Background Young drivers (YD) are at high risk of crashing because of their age and inexperience, leading some to ‘test’ themselves on roads that they perceive to be more challenging. While this may have applied more to male YD in the past, crash data indicate that whilst male YD crashes have decreased rapidly in recent years, female YD crashes have decreased much more slowly. Research suggests that female YD are beginning to show behaviours previously seen as ‘male’ and linked to crash risk. This paper aimed to examine the links between road crashes amongst male and female YD and older drivers (OD) and road sinuosity.
Methods Police road crash data on single vehicle crashes were analysed for Wales for 2000–2013. Young drivers were aged 17–19 years and older drivers aged 30–59 years. Each crash was linked to the road network segment (length of road between two consecutive junctions) on which it occurred. Sinuosity of the segment was the ratio of the actual segment length to the straight line distance between start and end of the segment. Analysis was by year, for males and females and for night-time v day time.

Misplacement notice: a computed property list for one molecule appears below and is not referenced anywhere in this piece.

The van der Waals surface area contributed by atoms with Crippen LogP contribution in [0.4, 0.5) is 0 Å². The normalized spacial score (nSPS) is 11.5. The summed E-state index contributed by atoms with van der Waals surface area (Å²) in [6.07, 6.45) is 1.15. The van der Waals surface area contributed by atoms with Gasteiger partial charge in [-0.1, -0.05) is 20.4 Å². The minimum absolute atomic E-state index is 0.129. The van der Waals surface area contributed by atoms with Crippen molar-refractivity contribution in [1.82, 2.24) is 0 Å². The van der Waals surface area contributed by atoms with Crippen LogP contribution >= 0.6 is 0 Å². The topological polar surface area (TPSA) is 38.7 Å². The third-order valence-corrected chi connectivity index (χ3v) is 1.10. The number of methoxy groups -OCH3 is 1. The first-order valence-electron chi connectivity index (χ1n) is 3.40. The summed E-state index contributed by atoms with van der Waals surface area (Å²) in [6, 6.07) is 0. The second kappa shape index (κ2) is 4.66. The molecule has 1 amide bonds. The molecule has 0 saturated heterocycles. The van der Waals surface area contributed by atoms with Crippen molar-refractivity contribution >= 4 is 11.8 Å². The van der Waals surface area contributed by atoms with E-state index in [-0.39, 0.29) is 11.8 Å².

Results For 17–19 year male YD, 95th percentile sinuosity values ranged from 1.14 to 1.24, with no trends. For females aged 17–19, 95th percentile values ranged from 1.12 to 1.36 and showed a trend to increasing sinuosity of road crash segments. Amongst OD 95th percentile sinuosity values were lower (1.11–1.28 for males, 1.12–1.31 for females) and decreased over time.
Conclusions YD crashes occur on more sinuous roads than OD crashes. This confirms previous findings around road type and relates specifically to the section of road on which the crash occurred. Realistically though, making the road network less sinuous is not a viable intervention; therefore addressing factors that place YD at higher risk on these roads is important. For YD, this means restricting alcohol consumption, passenger carriage and night-time driving, in short Graduated Driver Licensing.
- young drivers
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